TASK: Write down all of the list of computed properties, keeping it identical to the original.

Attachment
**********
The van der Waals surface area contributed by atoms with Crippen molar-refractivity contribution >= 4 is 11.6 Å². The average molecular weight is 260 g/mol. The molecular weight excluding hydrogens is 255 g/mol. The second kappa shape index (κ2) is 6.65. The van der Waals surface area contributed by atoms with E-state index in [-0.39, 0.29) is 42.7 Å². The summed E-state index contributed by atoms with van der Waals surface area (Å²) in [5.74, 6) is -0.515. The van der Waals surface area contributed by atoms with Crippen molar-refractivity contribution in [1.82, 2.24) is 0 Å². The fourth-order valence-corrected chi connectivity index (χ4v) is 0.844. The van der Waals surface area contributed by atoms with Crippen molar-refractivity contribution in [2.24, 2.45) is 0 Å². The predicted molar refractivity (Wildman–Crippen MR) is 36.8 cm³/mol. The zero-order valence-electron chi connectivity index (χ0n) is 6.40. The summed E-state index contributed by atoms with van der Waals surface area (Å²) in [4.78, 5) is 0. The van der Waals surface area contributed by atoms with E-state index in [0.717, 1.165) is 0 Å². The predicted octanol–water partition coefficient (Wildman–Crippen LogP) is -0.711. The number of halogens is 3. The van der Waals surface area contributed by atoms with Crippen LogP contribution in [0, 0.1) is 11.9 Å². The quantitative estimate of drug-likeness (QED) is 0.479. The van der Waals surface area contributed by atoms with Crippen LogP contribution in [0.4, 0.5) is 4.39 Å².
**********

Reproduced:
The van der Waals surface area contributed by atoms with Crippen molar-refractivity contribution >= 4 is 11.6 Å². The average molecular weight is 260 g/mol. The molecular weight excluding hydrogens is 255 g/mol. The second kappa shape index (κ2) is 6.65. The van der Waals surface area contributed by atoms with E-state index in [-0.39, 0.29) is 42.7 Å². The summed E-state index contributed by atoms with van der Waals surface area (Å²) in [5.74, 6) is -0.515. The van der Waals surface area contributed by atoms with Crippen molar-refractivity contribution in [1.82, 2.24) is 0 Å². The fourth-order valence-corrected chi connectivity index (χ4v) is 0.844. The van der Waals surface area contributed by atoms with Crippen molar-refractivity contribution in [2.24, 2.45) is 0 Å². The predicted molar refractivity (Wildman–Crippen MR) is 36.8 cm³/mol. The zero-order valence-electron chi connectivity index (χ0n) is 6.40. The summed E-state index contributed by atoms with van der Waals surface area (Å²) in [4.78, 5) is 0. The van der Waals surface area contributed by atoms with E-state index in [0.717, 1.165) is 0 Å². The predicted octanol–water partition coefficient (Wildman–Crippen LogP) is -0.711. The number of halogens is 3. The van der Waals surface area contributed by atoms with Crippen LogP contribution in [0, 0.1) is 11.9 Å². The quantitative estimate of drug-likeness (QED) is 0.479. The van der Waals surface area contributed by atoms with Crippen LogP contribution in [0.4, 0.5) is 4.39 Å².